What really grates is that every other Native American in the film (even young Tonto) is played by a Native American actor and they are all killed off at the end of the second act. There's also a sub-plot with Tonto hunting a Wendigo that turns out to be his imagination, except that the guy may have eaten a woman's leg? That never gets resolved, by the way. All this is really a shame, because with a decent Tonto, or at least less of a focus on him, The Lone Ranger could have been a much better film. John Reid is a District Attorney chasing criminal Butch Cavendish into "Indian Territory", joining his brother Dan's Ranger posse to hunt Cavendish down. The posse is ambushed and everyone is killed, only for John to be resurrected by a spirit horse to become the "Spirit Walker", champion of justice. The film follows the protagonists as they hunt down Cavendish and his men, there's some kind of plot developments with a silver mine and an evil railway tycoon, but they fail to excite once you get there.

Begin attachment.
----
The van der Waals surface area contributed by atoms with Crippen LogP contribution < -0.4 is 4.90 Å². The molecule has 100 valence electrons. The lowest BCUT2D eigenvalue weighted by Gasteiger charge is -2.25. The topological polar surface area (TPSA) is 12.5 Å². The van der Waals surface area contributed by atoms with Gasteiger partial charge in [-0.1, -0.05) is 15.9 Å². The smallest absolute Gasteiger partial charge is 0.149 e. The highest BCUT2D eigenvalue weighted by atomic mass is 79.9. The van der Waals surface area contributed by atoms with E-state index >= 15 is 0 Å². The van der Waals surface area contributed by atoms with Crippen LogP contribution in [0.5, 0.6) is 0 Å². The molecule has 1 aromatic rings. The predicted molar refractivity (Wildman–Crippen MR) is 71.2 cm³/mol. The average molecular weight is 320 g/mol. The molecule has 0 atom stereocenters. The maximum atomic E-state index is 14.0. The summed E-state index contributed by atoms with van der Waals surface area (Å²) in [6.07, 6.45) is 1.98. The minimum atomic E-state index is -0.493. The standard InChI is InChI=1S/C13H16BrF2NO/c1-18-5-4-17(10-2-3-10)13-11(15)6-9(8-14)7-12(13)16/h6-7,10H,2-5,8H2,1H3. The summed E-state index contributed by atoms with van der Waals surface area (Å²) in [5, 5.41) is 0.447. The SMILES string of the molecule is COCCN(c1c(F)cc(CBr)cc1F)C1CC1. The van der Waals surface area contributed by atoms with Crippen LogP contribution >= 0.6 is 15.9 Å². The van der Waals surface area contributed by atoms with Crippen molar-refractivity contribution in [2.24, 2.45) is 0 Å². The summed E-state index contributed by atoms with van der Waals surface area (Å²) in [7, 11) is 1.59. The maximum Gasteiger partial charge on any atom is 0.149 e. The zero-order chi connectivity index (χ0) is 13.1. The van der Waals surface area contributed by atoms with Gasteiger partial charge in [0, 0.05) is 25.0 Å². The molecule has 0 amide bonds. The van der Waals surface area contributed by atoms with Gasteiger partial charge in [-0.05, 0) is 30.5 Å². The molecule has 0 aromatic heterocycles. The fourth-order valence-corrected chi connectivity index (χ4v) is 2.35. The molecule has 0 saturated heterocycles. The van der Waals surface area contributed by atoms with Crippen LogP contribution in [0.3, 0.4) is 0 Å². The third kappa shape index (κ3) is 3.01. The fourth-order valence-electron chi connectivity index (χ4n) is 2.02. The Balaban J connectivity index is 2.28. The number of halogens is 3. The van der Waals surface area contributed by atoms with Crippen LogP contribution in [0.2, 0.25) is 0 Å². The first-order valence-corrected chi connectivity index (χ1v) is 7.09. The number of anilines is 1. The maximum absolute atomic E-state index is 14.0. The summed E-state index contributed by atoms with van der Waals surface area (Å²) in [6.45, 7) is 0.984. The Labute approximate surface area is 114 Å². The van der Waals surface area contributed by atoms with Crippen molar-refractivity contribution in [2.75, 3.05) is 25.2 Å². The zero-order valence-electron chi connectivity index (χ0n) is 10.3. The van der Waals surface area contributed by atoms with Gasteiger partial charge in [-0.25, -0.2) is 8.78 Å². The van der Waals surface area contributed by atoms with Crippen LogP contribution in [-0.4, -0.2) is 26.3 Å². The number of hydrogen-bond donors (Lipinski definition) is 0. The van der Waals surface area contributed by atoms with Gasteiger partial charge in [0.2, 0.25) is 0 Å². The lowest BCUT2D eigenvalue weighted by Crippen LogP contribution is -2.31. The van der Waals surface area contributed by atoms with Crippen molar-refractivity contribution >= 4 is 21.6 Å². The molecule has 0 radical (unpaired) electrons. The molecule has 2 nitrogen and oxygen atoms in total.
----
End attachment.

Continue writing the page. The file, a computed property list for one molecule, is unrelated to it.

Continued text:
The one element that almost saves the film comes in the finale, in which The Lone Ranger finally emerges, prancing horse, silver bullets, William Tell Overture all combined with a dramatic chase across two runaway trains. It's pretty damn awesome. In fact, it's probably worth sticking out the entire film for; no really. Someone came in as I was watching the finale and commented that the film looked really good, sat down and watched the remainder. I'm somewhat reminded of Pirates of the Caribbean: At World's End, as both that and The Lone Ranger are pretty dull, focus too much on a tired Johnny Depp caricature and one hell of an epic battle that I loved (the big ship battle in Pirates). Look, this is on Netflix, you can gain access to liquor, give it a go, even just to see the finale. As disappointing as it was, The Lone Ranger did bring to mind the many great costumed heroes of the Old West that I can get to work on down the track. Jonah Hexx, Two-Gun Kid, Lone Ranger team-up here we come!